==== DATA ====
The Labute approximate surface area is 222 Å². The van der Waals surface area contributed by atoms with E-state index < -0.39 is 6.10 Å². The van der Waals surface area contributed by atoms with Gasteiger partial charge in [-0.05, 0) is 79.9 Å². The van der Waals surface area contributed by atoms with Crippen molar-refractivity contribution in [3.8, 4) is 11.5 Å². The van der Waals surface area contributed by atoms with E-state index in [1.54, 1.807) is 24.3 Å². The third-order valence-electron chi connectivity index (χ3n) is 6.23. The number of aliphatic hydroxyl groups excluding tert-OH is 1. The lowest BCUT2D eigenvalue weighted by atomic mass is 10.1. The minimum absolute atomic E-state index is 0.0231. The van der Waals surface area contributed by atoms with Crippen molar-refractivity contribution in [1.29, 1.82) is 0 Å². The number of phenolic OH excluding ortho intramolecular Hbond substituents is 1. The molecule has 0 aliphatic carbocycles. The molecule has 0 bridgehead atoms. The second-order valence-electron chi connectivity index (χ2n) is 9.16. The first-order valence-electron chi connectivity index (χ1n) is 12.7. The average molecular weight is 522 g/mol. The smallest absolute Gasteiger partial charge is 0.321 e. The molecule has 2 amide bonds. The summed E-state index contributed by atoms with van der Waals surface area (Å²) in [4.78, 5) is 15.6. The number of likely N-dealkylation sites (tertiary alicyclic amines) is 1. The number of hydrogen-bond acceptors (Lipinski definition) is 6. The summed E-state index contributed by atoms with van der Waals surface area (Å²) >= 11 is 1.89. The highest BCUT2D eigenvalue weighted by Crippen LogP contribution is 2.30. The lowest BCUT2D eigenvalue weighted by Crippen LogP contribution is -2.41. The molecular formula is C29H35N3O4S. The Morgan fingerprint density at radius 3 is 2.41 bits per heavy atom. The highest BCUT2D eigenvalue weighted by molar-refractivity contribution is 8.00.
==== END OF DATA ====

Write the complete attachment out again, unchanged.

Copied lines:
The Labute approximate surface area is 222 Å². The van der Waals surface area contributed by atoms with E-state index < -0.39 is 6.10 Å². The van der Waals surface area contributed by atoms with Gasteiger partial charge in [-0.05, 0) is 79.9 Å². The van der Waals surface area contributed by atoms with Crippen molar-refractivity contribution in [3.8, 4) is 11.5 Å². The van der Waals surface area contributed by atoms with E-state index in [1.54, 1.807) is 24.3 Å². The third-order valence-electron chi connectivity index (χ3n) is 6.23. The number of aliphatic hydroxyl groups excluding tert-OH is 1. The lowest BCUT2D eigenvalue weighted by atomic mass is 10.1. The minimum absolute atomic E-state index is 0.0231. The van der Waals surface area contributed by atoms with Crippen molar-refractivity contribution in [1.29, 1.82) is 0 Å². The number of phenolic OH excluding ortho intramolecular Hbond substituents is 1. The molecule has 0 aliphatic carbocycles. The molecule has 0 bridgehead atoms. The second-order valence-electron chi connectivity index (χ2n) is 9.16. The first-order valence-electron chi connectivity index (χ1n) is 12.7. The average molecular weight is 522 g/mol. The smallest absolute Gasteiger partial charge is 0.321 e. The molecule has 2 amide bonds. The summed E-state index contributed by atoms with van der Waals surface area (Å²) in [4.78, 5) is 15.6. The number of likely N-dealkylation sites (tertiary alicyclic amines) is 1. The number of hydrogen-bond acceptors (Lipinski definition) is 6. The summed E-state index contributed by atoms with van der Waals surface area (Å²) >= 11 is 1.89. The highest BCUT2D eigenvalue weighted by Crippen LogP contribution is 2.30. The lowest BCUT2D eigenvalue weighted by Crippen LogP contribution is -2.41. The molecular formula is C29H35N3O4S. The Morgan fingerprint density at radius 3 is 2.41 bits per heavy atom. The highest BCUT2D eigenvalue weighted by molar-refractivity contribution is 8.00.